Results of a recent study suggest that incisionless otoplasty is a reliable and replicable technique for correcting prominauris.
The study, led by Toronto plastic surgeon Andres Gantous, M.D., is based on a review of electronic medical records for 72 patients with prominauris — ranging in age from three to 55 years, with most being adults — who had undergone incisionless otoplasty by a single surgeon from November 2006 to April 2013. The mean follow-up time for outcomes was 31 months and included 70 patients.
The researchers found no significant difference in the number of sutures used in the left ear as compared with the right: a mean of 2.5 sutures in the left, 2.48 in the right. All patients had horizontal mattress sutures placed for correction of prominauris. No serious perioperative complications — such as infection, bleeding, hematoma, perichondritis or cartilage necrosis — were observed. Complications were seen in 10 patients: four were due to suture failure, three to suture exposure, two to granuloma formation and one to a Polysporin reaction. Nine patients needed a revision to achieve a desirable result.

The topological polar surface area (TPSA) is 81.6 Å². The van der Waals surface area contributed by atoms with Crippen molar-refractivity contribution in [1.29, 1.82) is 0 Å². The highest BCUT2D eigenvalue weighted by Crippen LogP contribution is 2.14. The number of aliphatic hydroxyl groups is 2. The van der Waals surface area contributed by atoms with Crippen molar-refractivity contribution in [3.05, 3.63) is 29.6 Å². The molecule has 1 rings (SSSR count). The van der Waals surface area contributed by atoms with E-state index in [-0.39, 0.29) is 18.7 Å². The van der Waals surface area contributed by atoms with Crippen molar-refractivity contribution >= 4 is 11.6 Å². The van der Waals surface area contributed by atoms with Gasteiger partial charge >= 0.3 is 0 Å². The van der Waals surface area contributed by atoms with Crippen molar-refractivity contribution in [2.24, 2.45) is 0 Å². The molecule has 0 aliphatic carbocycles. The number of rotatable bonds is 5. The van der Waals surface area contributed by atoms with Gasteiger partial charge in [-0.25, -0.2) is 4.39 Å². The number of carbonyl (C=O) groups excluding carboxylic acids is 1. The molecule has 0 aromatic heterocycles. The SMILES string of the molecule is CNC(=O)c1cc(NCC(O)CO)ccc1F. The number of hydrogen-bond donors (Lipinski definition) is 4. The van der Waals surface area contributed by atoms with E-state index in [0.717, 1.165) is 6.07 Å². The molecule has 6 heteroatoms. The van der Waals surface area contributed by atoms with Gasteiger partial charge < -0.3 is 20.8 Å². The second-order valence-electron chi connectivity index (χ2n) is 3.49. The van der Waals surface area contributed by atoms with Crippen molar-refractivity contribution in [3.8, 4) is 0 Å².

“The most significant finding from this study is that we were able to show that the incisionless otoplasty technique is a good option in treating prominent ears — equal to or better than the more traditional techniques and very safe,” Dr. Gantous tells Cosmetic Surgery Times. “This surgical approach is easy to learn and master, offers a more comfortable and quicker recovery and has few if any serious complications.”
The study appears in the November/December issue of JAMA Facial Plastic Surgery.